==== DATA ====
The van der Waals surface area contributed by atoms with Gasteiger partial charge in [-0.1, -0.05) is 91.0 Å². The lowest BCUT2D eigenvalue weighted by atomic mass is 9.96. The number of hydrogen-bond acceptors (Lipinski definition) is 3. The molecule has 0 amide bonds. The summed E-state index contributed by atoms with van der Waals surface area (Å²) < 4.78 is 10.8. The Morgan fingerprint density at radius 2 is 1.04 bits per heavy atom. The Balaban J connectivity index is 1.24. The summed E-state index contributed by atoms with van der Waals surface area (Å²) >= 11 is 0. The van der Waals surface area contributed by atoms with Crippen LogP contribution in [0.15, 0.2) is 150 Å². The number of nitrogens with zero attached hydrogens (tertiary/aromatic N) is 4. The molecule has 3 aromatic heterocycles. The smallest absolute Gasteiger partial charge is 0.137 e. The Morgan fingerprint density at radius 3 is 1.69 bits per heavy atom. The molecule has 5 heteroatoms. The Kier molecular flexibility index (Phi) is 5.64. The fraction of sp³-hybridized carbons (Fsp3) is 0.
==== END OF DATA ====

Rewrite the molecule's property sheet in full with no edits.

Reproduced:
The van der Waals surface area contributed by atoms with Gasteiger partial charge in [-0.1, -0.05) is 91.0 Å². The lowest BCUT2D eigenvalue weighted by atomic mass is 9.96. The number of hydrogen-bond acceptors (Lipinski definition) is 3. The molecule has 0 amide bonds. The summed E-state index contributed by atoms with van der Waals surface area (Å²) < 4.78 is 10.8. The Morgan fingerprint density at radius 2 is 1.04 bits per heavy atom. The Balaban J connectivity index is 1.24. The summed E-state index contributed by atoms with van der Waals surface area (Å²) >= 11 is 0. The van der Waals surface area contributed by atoms with Crippen LogP contribution in [0.15, 0.2) is 150 Å². The number of nitrogens with zero attached hydrogens (tertiary/aromatic N) is 4. The molecule has 3 aromatic heterocycles. The smallest absolute Gasteiger partial charge is 0.137 e. The Morgan fingerprint density at radius 3 is 1.69 bits per heavy atom. The molecule has 5 heteroatoms. The Kier molecular flexibility index (Phi) is 5.64. The fraction of sp³-hybridized carbons (Fsp3) is 0.